Ava DuVernay Says Stop Asking for Film Diversity and Make it Happen with AFFRM

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Ava DuVernay Says Stop Asking for Film Diversity and Make it Happen with AFFRM

In her recent takedown of the Black Widow problem in Avengers: Age of Ultron, a writer at The Daily Beast quoted Joss Whedon, who quoted Junot Díaz in a talk about the lack of superhero women in Hollywood:

“If you want to make a human being into a monster, deny them, at the cultural level, any reflection of themselves.”

As we’ve seen, talking about equality, and then enforcing and creating it are two different things, but the message from Díaz remains intact: the social, political, and artistic significance of visibility for any one group of people cannot be underestimated. And artists, critics and audiences should not be satisfied with a visibility that isn’t as complex, varied and nuanced as the people it’s meant to represent. Oscar-nominated Selma director Ava DuVernay knows this all too well, and she’s asking the countless people who cried out for more visibility and representation of people of color around this year’s Oscars to join her in changing the demographic of the film world with her grassroots collective, AFFRM.

AFFRM released a video (featuring founding AFFRM Rebels David Oyelowo, Anika Noni-Rose and others), along with the May 4 announcement:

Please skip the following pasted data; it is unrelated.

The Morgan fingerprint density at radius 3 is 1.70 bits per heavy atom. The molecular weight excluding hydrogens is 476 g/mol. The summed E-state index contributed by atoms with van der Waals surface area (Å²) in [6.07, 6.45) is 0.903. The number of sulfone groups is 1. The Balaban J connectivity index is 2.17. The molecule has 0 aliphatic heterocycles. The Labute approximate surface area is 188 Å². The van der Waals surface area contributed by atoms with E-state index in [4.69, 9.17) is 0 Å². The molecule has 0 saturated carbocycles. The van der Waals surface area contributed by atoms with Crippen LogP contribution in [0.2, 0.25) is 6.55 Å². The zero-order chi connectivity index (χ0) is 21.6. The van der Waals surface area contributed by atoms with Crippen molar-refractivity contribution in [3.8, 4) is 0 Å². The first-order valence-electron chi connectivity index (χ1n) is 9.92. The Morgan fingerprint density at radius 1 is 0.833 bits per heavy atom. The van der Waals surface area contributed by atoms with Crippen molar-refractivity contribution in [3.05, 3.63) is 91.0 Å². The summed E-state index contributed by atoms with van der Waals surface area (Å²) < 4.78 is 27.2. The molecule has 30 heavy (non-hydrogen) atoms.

Today marks the launch of the campaign that is closest to [Ava’s] heart: the second annual membership drive for her grassroots film collective, AFFRM.

Back in January, there was much talk about the lack of diversity in the film industry. That issue hasn’t gone away?. Many artists and advocates, like Ava, are doing something about it and there’s where AFFRM comes in. Ava founded the organization in 2011, and since then the collective has released eight feature films, created a robust membership base and provided resources and guidance to the diverse filmmaking community.

DuVernay has also been taking to Twitter for her cause:

The auteur, and Paste’s 2014 Film Person of the Year, invites you to join her community of film artists, film advocates and film lovers who want to experience true diversity both in front of and behind the camera.

You can go here to learn more. AFFRM Rebel memberships start at just $40.


Shannon M. Houston is Assistant TV Editor & a film critic at Paste, and a writer for Pink is the New Blog and Heart&Soul. This New York-based freelancer probably has more babies than you, but that’s okay; you can still be friends. She welcomes all follows (and un-follows) on Twitter.

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